I got this book, The Girl from the Well, by Lin Chupeco, from Netgalley, mostly because my best friend is super into Japanese horror movies.  Horror novels are a completely different beast from movies--tension is built differently, images have to be used differently--and I've never quite gotten the hang of them.  I think I'm just a jaded cynic.

I suppose it's not the most innovative thing, to tell the story from the point of view of the ghost.  But what I would usually expect from a book like that is a ghost who is really your average person, only, you know, dead.  Incorporeal.  Living in the afterlife.  This is something different, though, about this ghost--straight out of a real legend, straight out of the well, straight out of The Ring.

The narrator is Okiku, the ghost of a girl who was murdered 300 years ago in Japan.  She is based on real Japanese legends, and in this story, as in those, she is a vengeful spirit who horribly murders those who remind her of her killer.  In this case, it is people who harm children; she follows those people, drifts into their lives, and enacts horrific retribution--they are found, nowhere near water, looking days-drowned.  In this way, she also frees the spirits of the children who are bound to them.

Then she meets a boy, Tark, whose tattoos surge with power and whose personality bristles.  He carries a shadow--another ghost, but he doesn't understand it.  Tark and his cousin Callie find the world more complicated and creepy than they'd thought.

Okiku is far and away the best part of the book--although she narrates the whole thing, there are parts that are clearly told with her "voice" and point of view, and there are parts where she narrates Tark and Callie's lives, where her voice has more distance.  Those parts are fine, but the touch of her foreignness, her otherness, is really excellent.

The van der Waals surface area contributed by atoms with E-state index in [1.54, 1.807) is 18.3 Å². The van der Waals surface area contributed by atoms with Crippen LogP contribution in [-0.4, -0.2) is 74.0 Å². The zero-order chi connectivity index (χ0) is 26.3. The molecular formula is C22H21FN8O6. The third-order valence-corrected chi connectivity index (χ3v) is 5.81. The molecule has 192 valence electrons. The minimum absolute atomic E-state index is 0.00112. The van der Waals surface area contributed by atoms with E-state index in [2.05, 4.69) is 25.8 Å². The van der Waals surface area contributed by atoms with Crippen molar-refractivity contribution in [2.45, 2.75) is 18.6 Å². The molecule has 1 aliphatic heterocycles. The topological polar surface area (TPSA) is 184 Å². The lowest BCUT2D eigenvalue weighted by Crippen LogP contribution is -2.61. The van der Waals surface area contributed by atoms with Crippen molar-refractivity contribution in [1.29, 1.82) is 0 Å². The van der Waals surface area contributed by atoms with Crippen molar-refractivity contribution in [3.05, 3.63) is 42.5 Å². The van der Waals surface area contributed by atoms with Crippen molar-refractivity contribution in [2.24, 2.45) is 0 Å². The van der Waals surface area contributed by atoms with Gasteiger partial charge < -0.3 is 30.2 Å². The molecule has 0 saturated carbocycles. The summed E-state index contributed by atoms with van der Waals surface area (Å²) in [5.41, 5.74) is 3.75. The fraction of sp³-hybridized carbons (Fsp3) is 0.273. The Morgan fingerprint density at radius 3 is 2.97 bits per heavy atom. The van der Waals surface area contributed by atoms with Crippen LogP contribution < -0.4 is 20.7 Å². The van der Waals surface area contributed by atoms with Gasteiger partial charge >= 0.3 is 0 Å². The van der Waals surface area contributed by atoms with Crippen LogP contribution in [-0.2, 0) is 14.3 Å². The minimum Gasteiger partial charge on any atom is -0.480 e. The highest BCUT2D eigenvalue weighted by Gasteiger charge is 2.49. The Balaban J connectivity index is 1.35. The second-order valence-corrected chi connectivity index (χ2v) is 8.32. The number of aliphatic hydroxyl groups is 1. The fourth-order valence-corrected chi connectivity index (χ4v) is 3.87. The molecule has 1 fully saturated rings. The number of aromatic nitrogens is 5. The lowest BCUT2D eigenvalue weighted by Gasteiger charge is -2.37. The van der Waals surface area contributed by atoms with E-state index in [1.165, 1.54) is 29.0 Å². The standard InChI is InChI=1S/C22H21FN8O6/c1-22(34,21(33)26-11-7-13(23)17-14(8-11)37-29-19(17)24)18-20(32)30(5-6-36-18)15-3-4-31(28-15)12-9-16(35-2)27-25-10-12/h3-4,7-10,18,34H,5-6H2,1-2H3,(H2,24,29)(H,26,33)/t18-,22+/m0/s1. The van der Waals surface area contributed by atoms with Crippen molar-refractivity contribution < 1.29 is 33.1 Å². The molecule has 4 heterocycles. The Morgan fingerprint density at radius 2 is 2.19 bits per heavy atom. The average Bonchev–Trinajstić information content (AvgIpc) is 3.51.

Callie is in many ways the protagonist of the novel--she's the one who figures out that something unnatural is going on and investigates.  Her love for her cousin and her general good-personness drive the plot and hold the bits of the narrative--Okiku's distance and rage, Tark's father's confusion, and the possibility of resolving his haunting--together.

I think the biggest weakness here is the dialogue, which is pretty stilted; all the characters sound the same.  The best part is our antihero, our murdering, horrifying, rising-from-the-bathtub-in-her-unholy-glory ghost.  It's the world through a completely different set of eyes, and it's what sets this apart from another creepy story.  Thumbs up, I think.  Very much up.

Thursday, September 11, 2014

Little More Wrap Up

Whoopsie doodle--I've been doing so much reading I feel like I've dropped off on my blogging.  The worst part is the feeling that there were books I wanted to review but let slide away before I remembered to.  That's incredibly depressing to me, for reasons I'm not quite sure of.

Also, more vaguely, I feel like I'm a better blogger when I write while I'm reading instead of after.  My straight-up reviews always feel forced, and I'm terrible at summaries.  I need to start writing while reading more.  Note to self taken.

Okay, here's what Goodreads cut me off from yesterday--two more mini-reviews before we swing into the Diversiverse!